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Why deal with a password when you can authenticate with a simple voice passphrase?

That’s the question behind Nuance’s next-generation voice biometric technology, which the company claims is 50 percent more accurate than its predecessor, as well as more secure with increased fraud detection. Nuance says its voice biometrics has reached 99.6 percent accuracy.

Nuance is most famous for its Dragon Naturally Speaking software, but it’s also found a place as an enabler of voice-powered services on mobile devices (its technology powers Apple’s Siri virtual assistant, as well as voice dictation in Android.)

With voice biometrics, a phrase spoken out loud can replace a password or PIN for things like mobile apps, websites, and call centers. For consumers, it’s a faster way to access your services without having to remember a password. Nuance also claims that voice authentication leads to better customer satisfaction and reduced costs.

Ninety-three percent of Barclays customers, for example, have rated its voice authentication a 9 out of 10 in terms of “speed, ease of use, and security,” and it’s also led to calls that are 5 percent shorter (or around 20 seconds). Nuance says it powered more than 100 million voice biometric verifications last year, and it’s also received more than 30 million voiceprints from consumers.

“We really felt that if we didn’t get the authentication piece right, a lot of the technologies we offer customers will be playing catchup [in terms of user adoption],” said Greg Pal, Nuance’s vice president of marketing and business development, in an interview with VentureBeat.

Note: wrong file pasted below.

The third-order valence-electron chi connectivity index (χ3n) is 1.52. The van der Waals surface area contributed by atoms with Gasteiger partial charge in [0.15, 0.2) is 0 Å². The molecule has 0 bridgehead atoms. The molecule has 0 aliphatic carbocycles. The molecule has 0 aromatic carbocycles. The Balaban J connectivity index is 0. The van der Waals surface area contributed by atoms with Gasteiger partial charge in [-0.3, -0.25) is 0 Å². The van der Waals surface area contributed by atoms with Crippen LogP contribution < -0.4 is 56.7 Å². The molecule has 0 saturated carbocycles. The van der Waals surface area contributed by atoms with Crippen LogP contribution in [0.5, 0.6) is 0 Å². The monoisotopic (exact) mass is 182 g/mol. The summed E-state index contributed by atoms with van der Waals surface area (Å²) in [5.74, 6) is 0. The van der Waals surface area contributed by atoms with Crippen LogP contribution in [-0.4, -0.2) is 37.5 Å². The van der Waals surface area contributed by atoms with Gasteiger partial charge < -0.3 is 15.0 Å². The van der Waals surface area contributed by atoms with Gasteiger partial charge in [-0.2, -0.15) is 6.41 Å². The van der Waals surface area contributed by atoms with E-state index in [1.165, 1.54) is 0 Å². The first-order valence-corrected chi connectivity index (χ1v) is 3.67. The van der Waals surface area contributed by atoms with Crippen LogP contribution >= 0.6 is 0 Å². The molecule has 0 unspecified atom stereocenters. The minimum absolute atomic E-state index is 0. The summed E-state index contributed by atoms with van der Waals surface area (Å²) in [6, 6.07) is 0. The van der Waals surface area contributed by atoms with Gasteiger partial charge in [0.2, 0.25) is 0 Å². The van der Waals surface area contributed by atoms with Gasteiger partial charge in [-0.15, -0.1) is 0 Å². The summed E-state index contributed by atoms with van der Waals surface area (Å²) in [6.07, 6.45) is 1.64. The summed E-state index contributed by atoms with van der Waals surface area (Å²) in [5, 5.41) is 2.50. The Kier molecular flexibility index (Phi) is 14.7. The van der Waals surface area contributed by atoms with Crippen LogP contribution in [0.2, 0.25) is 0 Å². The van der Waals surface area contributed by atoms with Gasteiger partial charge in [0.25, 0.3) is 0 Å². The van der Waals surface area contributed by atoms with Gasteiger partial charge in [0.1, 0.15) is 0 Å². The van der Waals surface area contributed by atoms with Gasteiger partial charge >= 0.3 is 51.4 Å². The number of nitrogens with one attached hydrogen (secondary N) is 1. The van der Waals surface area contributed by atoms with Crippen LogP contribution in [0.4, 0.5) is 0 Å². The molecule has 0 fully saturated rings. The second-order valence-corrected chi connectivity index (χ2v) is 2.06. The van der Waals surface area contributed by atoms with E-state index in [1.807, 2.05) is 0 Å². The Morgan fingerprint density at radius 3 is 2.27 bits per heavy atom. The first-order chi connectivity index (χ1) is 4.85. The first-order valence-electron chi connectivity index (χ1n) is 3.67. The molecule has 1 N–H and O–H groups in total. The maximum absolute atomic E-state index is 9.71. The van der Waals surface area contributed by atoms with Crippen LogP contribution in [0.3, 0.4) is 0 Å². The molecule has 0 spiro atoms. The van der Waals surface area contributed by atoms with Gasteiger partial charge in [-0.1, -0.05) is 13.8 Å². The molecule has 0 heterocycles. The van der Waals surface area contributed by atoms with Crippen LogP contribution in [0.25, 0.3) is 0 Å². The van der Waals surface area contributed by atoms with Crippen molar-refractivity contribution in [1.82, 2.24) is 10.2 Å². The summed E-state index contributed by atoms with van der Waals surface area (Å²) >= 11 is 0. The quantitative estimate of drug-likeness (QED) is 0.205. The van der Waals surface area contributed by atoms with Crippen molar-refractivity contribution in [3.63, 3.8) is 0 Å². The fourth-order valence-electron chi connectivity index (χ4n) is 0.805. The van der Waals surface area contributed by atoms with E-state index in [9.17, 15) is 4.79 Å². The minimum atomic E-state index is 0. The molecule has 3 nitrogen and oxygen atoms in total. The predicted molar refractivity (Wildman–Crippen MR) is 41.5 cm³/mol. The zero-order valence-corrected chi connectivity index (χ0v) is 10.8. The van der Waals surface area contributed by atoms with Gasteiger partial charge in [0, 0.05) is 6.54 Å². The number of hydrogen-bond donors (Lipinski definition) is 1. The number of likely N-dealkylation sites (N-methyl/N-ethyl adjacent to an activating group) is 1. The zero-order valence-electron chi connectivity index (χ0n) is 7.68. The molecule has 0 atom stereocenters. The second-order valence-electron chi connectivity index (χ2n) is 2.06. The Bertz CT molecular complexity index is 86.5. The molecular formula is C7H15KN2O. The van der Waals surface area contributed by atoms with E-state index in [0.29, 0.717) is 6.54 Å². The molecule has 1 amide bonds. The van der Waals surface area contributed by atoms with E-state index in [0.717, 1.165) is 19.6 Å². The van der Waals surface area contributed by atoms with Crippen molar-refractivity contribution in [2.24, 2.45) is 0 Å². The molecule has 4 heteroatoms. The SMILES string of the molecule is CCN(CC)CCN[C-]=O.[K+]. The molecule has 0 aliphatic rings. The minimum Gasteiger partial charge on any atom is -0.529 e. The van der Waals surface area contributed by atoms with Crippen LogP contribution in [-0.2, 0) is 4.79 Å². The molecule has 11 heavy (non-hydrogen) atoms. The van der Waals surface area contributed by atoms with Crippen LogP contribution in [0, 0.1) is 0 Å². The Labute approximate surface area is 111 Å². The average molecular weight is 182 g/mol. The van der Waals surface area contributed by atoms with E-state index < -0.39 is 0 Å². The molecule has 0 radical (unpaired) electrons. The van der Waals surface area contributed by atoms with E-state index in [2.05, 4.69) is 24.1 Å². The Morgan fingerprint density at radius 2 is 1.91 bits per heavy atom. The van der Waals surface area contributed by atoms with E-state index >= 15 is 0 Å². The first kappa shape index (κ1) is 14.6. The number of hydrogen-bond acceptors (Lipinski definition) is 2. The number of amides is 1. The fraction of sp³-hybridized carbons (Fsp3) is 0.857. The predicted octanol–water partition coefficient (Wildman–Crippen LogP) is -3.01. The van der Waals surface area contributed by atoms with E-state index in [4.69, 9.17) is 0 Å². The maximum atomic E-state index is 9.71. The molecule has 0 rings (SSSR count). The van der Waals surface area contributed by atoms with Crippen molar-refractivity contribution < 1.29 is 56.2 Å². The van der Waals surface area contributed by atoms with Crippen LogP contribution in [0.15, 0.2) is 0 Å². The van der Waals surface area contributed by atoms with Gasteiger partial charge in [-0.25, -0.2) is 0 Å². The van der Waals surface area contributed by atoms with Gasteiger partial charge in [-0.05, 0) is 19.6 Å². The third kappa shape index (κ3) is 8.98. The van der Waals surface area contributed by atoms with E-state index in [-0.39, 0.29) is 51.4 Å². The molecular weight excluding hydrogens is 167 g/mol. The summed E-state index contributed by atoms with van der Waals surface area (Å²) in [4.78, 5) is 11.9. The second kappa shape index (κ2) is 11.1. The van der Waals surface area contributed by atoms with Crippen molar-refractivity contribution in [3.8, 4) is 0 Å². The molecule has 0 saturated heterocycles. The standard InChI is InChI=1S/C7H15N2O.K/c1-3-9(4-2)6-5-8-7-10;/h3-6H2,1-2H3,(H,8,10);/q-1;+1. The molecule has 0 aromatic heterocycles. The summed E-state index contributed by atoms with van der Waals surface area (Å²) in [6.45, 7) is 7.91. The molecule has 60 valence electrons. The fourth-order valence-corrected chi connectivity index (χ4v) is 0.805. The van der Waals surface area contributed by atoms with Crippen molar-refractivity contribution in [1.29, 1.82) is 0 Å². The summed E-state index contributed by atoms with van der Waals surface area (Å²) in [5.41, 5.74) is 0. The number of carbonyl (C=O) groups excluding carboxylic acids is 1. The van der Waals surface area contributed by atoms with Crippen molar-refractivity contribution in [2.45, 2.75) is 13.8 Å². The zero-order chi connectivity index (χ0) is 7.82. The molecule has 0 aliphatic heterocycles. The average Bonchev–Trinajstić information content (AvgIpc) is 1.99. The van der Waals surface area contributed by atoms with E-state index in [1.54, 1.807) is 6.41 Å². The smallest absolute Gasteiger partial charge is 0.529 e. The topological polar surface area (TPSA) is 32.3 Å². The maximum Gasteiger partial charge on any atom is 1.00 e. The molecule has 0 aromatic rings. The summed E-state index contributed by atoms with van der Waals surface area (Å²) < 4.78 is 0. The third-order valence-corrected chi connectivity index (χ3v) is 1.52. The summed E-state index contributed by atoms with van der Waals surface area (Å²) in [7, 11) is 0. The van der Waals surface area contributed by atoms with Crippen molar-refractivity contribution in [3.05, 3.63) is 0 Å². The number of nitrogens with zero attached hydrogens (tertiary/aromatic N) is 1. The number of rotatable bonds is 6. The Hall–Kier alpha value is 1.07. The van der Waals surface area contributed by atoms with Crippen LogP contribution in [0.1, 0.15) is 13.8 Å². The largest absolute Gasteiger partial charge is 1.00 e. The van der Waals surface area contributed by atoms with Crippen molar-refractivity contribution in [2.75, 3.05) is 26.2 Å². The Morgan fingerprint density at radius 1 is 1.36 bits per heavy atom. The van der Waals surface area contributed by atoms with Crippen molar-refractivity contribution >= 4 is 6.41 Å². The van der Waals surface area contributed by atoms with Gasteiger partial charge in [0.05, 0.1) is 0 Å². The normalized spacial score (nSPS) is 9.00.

Better accuracy, naturally, should lead to even wider adoption of Nuance’s voice biometrics. The company took around 10 years to reach 10 million voiceprints (it had the technology for a while,= but only recently started pushing it forward), but it managed to reach the 30 million mark in the last two years. Given its current growth, Pal says Nuance should double that figure soon.

When it comes to keeping its voice authentication system secure, Nuance is using multiple tactics: It can detect if someone is trying to authenticate with a recording of your passphrase (a red flag goes up if the phrase is “uncannily similar” to a previous login); it can detect if there’s a change in the speaker throughout the voice interaction; and with the latest update, Nuance can more effectively detect suspicious behavior (perhaps someone trying to log into multiple accounts very quickly).

Nuance’s current voice biometric customers include T-Mobile, Turkcell, and Foxtel. At this point, international companies are much further along in terms of adopting the technology — something that Nuance partially attributes to the recent financial crisis (big financial firms were far more focused on staying afloat, instead of exploring new authentication strategies). Nuance says one of the top three banks in the U.S, is currently using the technology, but it’s not publicly discussing the integration.

Below, check out an infographic Nuance has put together around recent voice authentication findings:

nuance voice biometrics infograf

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